UCLA logo
SELECTED STORIES
Back issues by year published
2005, 2004, 2003, 2002, 2001, 2000, 1999, 1998, 1997, 1996
 
| |
Year 2000>>
| | Fall 2000 |
Hope Springs Eternal
The Slum Buster
The Big Dig
Annals of Medicine: To Kill a Killer
Culture Watch: The Writing on the Wall

University Communications

External Affairs
ucla home


Fall 2000
The Writing on the Wall
page 1 | 2 | 3

As his only surviving public mural, América Tropical is hidden behind a protective curtain and fiberglass cover. Conservators have removed the whitewash and cleaned and stabilized the mural, and a campaign will launch in October to raise $3.7 million to build a shelter, interpretive center and viewing platform from which the public can see this once-censored work.

As visitors make their way to the Siqueiros mural center, they also will see in the access way a contemporary mural that places Siqueiros in the context of the social tumult of his time. Using 3-D software to "explode" an image of América Tropical, Baca and her students show the muralist through the jagged outline of his crucified peasant, suspended in space over the Los Angeles River. In Los Angeles Tropical, the far-off landscape below shows fragments of historic scenes of desolation and poverty: breadlines, sweatshops, forced deportations, the Dust Bowl migration.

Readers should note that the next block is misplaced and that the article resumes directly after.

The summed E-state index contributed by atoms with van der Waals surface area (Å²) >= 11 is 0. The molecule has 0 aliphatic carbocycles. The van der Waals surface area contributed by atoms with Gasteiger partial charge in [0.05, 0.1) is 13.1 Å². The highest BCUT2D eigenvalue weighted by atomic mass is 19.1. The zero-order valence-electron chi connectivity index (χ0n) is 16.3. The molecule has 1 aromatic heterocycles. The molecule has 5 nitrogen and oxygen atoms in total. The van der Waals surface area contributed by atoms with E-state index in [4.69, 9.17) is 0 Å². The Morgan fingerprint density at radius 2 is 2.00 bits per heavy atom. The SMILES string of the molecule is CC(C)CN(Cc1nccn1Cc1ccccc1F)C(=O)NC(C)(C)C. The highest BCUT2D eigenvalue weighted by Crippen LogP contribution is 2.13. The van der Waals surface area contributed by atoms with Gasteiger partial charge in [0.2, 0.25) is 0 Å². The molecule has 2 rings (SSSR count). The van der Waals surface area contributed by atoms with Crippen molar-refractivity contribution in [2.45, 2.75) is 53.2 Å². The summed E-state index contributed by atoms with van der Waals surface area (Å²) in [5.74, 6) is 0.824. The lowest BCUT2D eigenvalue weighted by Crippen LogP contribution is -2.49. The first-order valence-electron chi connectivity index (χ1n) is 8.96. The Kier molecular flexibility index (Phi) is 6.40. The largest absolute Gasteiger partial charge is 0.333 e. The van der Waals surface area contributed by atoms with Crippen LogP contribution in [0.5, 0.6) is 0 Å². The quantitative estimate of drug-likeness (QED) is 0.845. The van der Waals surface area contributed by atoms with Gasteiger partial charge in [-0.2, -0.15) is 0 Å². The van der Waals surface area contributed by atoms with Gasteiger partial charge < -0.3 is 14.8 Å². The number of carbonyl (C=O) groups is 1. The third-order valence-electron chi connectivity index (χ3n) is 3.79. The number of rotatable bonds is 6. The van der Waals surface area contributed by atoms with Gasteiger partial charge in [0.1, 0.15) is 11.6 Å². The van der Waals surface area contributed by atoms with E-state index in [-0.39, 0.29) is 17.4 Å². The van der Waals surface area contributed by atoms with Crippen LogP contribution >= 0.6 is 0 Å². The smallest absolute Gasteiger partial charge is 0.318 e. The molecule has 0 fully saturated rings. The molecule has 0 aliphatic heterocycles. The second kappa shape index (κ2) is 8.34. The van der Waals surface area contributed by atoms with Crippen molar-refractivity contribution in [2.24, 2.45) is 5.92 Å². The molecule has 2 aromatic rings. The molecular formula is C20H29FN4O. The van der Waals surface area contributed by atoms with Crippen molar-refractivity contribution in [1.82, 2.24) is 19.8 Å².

"When people see this piece, they will understand what was happening at the time he painted it - a vision of Los Angeles at the turn of the century," says Ramón De La Rosa '00, who worked on the project. Two more student works, including The Corn Goddess, will eventually be installed in the entrance way when it opens in 2002.

"Being in this class was the most unique learning experience I have ever had," says De La Rosa. "What we learned went beyond art; we learned to work together creatively. I've never had an experience like that, and I don't think I ever will again."

Baca's determination that her students' work be about more than just the creation of art is evident.

"They must research widely, but they also must have dreams and visions of their own and not just spout back rote information," she says. "They are creating sites of public memory. They must ask themselves, 'What should we remember? Whose story should we tell, and why?' "

<end>

Cynthia Lee is an associate editor of UCLA Magazine.

<previous>



© 2005 The Regents of the University of California